Aside from crumbling masseria, the other distinctive, vernacular structure you’ll notice dotting the Puglian landscape is the trulli– adorable little conical houses, stacked stone on stone without any cement or mortar. An architectural feat! They look like tiny gnome houses, and if there’s any truth to legend, their origin, which dates back to mid-1600s, is related to the very clever fact that owners could disassemble their homes in order to evade the taxman and quickly put them back together afterwards. In nearby Alberobello, where you can buy cheap keychains and miniature replicas but can’t get inside a real one, the trulli experience has been reduced to something of a tourist attraction. But people still live in trullo, and more and more folks from the north are buying and fixing them up as country homes.
The kindhearted Michela, who helps manage Villa Pizzorusso (in addition to teaching Italian at a school in Messagne), suggests we make dinner reservations with her uncle Tonino, a talented chef who recently took some time off from his job as a seasonal chef in Greece to put the finishing touches on three conical trullo about a half mile down the winding dirt country road from his own beautiful trulli. He and his charming, funny wife, Mariagrazia, have already hosted a few guests at the b&b, and Tonino has been taking dinner reservations from visitors who’d like to experience traditional Puglian cuisine. And for those not familiar with what that might entail, you’re in for a treat. I cannot imagine better ambassadors to the food or the culture.
Tonino usually hosts dinners or classes in the shared kitchen at the b&b, but on this night, they had already invited friends and family over for dinner at their home. After getting hopelessly lost, we arrive at dusk, and Mariagrazia suggests we take a walk–with a glass of Puglian rosso in hand–to check out their recently-finished b&b space while Tonino cooks. There’s still a hint of light left to guide our way through the grove, beside the ancient stone walls that snake along with the winding dirt paths. The entire scene feels nothing shy of a living fairytale: potted plants on steps, horses, lights strung in fruit trees, a sweet white pendant announcing the entrance, almonds drying on a blanket out back. My biggest regret is that I didn’t have the time or light to capture the experience better with my camera. I snapped a few ill-lit photos of the exterior and grounds, but you’re just going to have to trust me on this one. By the time we got back to their place, it’s the kind of dark that happens only in the country. Even though we come nearly face to face, I can hear but not see the donkey, who hangs out in the back by a dirt lane flanked by two parallel rows of regal old trees.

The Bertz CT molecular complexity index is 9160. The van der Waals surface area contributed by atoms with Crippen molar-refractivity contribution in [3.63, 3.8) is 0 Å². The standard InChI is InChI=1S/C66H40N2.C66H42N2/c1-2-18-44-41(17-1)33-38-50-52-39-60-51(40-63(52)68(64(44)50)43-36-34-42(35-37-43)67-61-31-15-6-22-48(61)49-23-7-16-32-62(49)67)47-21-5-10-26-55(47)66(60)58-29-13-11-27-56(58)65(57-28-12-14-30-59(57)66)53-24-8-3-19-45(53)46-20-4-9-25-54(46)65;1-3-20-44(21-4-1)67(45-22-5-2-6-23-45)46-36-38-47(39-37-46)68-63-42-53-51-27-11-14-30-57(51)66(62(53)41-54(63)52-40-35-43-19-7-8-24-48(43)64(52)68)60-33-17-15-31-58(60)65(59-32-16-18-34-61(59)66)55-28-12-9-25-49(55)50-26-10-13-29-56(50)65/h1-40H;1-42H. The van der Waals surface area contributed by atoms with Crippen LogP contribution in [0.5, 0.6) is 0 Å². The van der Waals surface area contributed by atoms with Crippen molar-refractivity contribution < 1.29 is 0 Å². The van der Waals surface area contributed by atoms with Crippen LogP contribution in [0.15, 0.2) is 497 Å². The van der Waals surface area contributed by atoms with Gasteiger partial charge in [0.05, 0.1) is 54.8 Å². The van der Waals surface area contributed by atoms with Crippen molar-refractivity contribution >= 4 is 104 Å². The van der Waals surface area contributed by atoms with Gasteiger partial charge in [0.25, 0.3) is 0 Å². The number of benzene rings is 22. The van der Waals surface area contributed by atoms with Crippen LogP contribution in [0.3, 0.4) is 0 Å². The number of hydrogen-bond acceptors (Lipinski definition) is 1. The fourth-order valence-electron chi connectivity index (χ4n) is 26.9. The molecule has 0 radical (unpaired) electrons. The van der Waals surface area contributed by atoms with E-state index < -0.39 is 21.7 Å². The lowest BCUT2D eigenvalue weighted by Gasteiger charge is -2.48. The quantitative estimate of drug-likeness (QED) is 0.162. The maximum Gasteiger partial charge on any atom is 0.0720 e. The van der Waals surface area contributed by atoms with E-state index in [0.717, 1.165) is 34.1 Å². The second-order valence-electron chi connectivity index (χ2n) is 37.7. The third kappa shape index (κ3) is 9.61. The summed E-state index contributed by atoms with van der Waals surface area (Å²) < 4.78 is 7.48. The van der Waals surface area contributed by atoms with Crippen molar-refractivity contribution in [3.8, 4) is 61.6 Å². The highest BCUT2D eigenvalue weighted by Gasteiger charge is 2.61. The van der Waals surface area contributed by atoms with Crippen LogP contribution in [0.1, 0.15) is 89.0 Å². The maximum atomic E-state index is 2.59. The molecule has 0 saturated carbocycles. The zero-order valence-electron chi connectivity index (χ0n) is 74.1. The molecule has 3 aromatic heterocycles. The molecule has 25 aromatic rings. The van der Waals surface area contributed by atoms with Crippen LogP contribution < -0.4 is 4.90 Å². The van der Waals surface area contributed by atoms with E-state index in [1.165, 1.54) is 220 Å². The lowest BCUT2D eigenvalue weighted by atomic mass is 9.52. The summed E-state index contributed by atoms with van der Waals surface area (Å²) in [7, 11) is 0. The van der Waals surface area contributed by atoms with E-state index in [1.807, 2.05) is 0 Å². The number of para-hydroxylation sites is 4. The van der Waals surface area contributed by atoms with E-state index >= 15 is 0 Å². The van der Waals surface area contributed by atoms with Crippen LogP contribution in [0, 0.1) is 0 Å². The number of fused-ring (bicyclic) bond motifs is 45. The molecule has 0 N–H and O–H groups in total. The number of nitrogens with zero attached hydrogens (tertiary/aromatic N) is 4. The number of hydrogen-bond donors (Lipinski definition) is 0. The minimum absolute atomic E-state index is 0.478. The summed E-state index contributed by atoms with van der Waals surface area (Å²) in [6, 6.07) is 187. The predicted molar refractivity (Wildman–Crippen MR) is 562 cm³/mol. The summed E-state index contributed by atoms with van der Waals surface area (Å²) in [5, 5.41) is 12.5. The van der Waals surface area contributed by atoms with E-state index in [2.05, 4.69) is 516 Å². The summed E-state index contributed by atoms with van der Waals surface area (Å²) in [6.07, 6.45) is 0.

Our unlikely group sits outside around a big wooden table on the stone patio, and for people who have never met each other and don’t all speak the same language, it’s a boisterous and familiar affair. There are a couple cousins, and some neighbors from Rome–a photographer for National Geographic and a restoration architect who was recently assigned the ruins at Pompei–who help with translations from time to time. And the food! Tonino, the humble chef sits at the head of the table watching the faces of his contented guests, while Mariagrazia tells stories and panfries perfect, just-picked squash blossoms on the outdoor stove top. More than six courses stretches over two and a half hours: almonds they cracked with a rock and roasted this morning; fava bean puree topped with shrimp; super-fresh eggplant and zucchini roasted and then drizzled with their own hand-pressed olive oil and mint; red peppers topped with toasty bread crumbs; bluefish that resembles anchovies or sardines but tastes like neither; silken pasta with fresh herbs, cheese and calamari; a famous slow food biscuit; and a hazelnut cheese loaf made with milk from their neighbors cows and drizzled with balsamic vinegar, which remains one of my favorite parts of the evening. They bring out a circular tray full of glass jars and vials filled with aged balsamic vinegar, a few up to 40 years old. It feels like the kind of special taste reserved for when a firstborn daughter announces she’s getting married, not for some stranger from Detroit. Hugs, scribbled emails and profuse thanks all around, I’m touched by how opening your home and sharing food can create an intimacy never found in a restaurant.
[Call +39 338 336 3610 to make reservations]